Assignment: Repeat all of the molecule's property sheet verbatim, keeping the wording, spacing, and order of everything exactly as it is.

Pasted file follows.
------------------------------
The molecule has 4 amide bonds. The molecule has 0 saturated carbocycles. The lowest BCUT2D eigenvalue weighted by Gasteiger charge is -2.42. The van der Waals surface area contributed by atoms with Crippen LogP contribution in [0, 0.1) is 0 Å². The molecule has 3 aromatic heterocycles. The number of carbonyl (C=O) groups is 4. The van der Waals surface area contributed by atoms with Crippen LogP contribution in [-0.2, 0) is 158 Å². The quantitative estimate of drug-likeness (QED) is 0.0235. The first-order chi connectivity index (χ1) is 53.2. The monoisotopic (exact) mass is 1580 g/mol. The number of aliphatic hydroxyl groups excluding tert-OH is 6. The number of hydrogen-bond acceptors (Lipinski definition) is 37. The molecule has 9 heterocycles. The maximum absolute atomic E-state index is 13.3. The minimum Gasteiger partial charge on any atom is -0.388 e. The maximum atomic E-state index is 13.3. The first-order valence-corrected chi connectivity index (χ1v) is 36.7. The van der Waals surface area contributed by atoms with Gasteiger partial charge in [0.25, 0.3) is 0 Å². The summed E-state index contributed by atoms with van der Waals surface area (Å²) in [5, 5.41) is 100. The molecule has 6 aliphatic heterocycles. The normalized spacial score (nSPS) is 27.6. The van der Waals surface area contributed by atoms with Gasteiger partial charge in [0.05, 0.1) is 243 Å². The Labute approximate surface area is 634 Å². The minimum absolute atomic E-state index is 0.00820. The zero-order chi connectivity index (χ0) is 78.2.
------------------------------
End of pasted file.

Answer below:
The molecule has 4 amide bonds. The molecule has 0 saturated carbocycles. The lowest BCUT2D eigenvalue weighted by Gasteiger charge is -2.42. The van der Waals surface area contributed by atoms with Crippen LogP contribution in [0, 0.1) is 0 Å². The molecule has 3 aromatic heterocycles. The number of carbonyl (C=O) groups is 4. The van der Waals surface area contributed by atoms with Crippen LogP contribution in [-0.2, 0) is 158 Å². The quantitative estimate of drug-likeness (QED) is 0.0235. The first-order chi connectivity index (χ1) is 53.2. The monoisotopic (exact) mass is 1580 g/mol. The number of aliphatic hydroxyl groups excluding tert-OH is 6. The number of hydrogen-bond acceptors (Lipinski definition) is 37. The molecule has 9 heterocycles. The maximum absolute atomic E-state index is 13.3. The minimum Gasteiger partial charge on any atom is -0.388 e. The maximum atomic E-state index is 13.3. The first-order valence-corrected chi connectivity index (χ1v) is 36.7. The van der Waals surface area contributed by atoms with Gasteiger partial charge in [0.25, 0.3) is 0 Å². The summed E-state index contributed by atoms with van der Waals surface area (Å²) in [5, 5.41) is 100. The molecule has 6 aliphatic heterocycles. The normalized spacial score (nSPS) is 27.6. The van der Waals surface area contributed by atoms with Gasteiger partial charge in [0.05, 0.1) is 243 Å². The Labute approximate surface area is 634 Å². The minimum absolute atomic E-state index is 0.00820. The zero-order chi connectivity index (χ0) is 78.2.